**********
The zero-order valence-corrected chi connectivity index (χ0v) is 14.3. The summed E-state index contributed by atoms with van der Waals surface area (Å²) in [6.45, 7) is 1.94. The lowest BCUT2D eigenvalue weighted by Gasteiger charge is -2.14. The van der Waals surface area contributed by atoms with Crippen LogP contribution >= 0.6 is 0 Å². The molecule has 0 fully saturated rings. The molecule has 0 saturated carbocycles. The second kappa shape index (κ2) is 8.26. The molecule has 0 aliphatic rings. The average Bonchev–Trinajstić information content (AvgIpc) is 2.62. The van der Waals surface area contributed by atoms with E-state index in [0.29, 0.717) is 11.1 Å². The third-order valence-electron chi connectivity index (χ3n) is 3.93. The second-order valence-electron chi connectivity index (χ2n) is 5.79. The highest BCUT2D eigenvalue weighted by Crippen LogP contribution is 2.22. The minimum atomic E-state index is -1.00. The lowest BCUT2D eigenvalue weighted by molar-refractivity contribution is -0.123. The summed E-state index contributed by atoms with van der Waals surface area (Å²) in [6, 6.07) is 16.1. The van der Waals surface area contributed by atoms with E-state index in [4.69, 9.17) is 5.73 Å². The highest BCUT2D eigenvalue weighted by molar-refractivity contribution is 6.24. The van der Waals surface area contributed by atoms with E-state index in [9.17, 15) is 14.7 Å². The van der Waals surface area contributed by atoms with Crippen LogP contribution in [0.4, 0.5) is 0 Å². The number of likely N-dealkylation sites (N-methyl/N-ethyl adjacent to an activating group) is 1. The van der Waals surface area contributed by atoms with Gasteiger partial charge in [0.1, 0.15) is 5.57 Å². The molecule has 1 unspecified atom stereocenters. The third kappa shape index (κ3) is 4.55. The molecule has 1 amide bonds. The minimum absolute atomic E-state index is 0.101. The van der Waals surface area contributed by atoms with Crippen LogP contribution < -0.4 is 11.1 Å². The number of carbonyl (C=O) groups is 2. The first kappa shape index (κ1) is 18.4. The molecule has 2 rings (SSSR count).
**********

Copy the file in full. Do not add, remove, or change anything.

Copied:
The zero-order valence-corrected chi connectivity index (χ0v) is 14.3. The summed E-state index contributed by atoms with van der Waals surface area (Å²) in [6.45, 7) is 1.94. The lowest BCUT2D eigenvalue weighted by Gasteiger charge is -2.14. The van der Waals surface area contributed by atoms with Crippen LogP contribution >= 0.6 is 0 Å². The molecule has 0 fully saturated rings. The molecule has 0 saturated carbocycles. The second kappa shape index (κ2) is 8.26. The molecule has 0 aliphatic rings. The average Bonchev–Trinajstić information content (AvgIpc) is 2.62. The van der Waals surface area contributed by atoms with E-state index in [0.29, 0.717) is 11.1 Å². The third-order valence-electron chi connectivity index (χ3n) is 3.93. The second-order valence-electron chi connectivity index (χ2n) is 5.79. The highest BCUT2D eigenvalue weighted by Crippen LogP contribution is 2.22. The minimum atomic E-state index is -1.00. The lowest BCUT2D eigenvalue weighted by molar-refractivity contribution is -0.123. The summed E-state index contributed by atoms with van der Waals surface area (Å²) in [6, 6.07) is 16.1. The van der Waals surface area contributed by atoms with E-state index in [4.69, 9.17) is 5.73 Å². The highest BCUT2D eigenvalue weighted by molar-refractivity contribution is 6.24. The van der Waals surface area contributed by atoms with E-state index in [9.17, 15) is 14.7 Å². The van der Waals surface area contributed by atoms with Crippen LogP contribution in [0.4, 0.5) is 0 Å². The number of likely N-dealkylation sites (N-methyl/N-ethyl adjacent to an activating group) is 1. The van der Waals surface area contributed by atoms with Gasteiger partial charge in [0.1, 0.15) is 5.57 Å². The molecule has 1 unspecified atom stereocenters. The third kappa shape index (κ3) is 4.55. The molecule has 1 amide bonds. The minimum absolute atomic E-state index is 0.101. The van der Waals surface area contributed by atoms with Crippen LogP contribution < -0.4 is 11.1 Å². The number of carbonyl (C=O) groups is 2. The first kappa shape index (κ1) is 18.4. The molecule has 2 rings (SSSR count).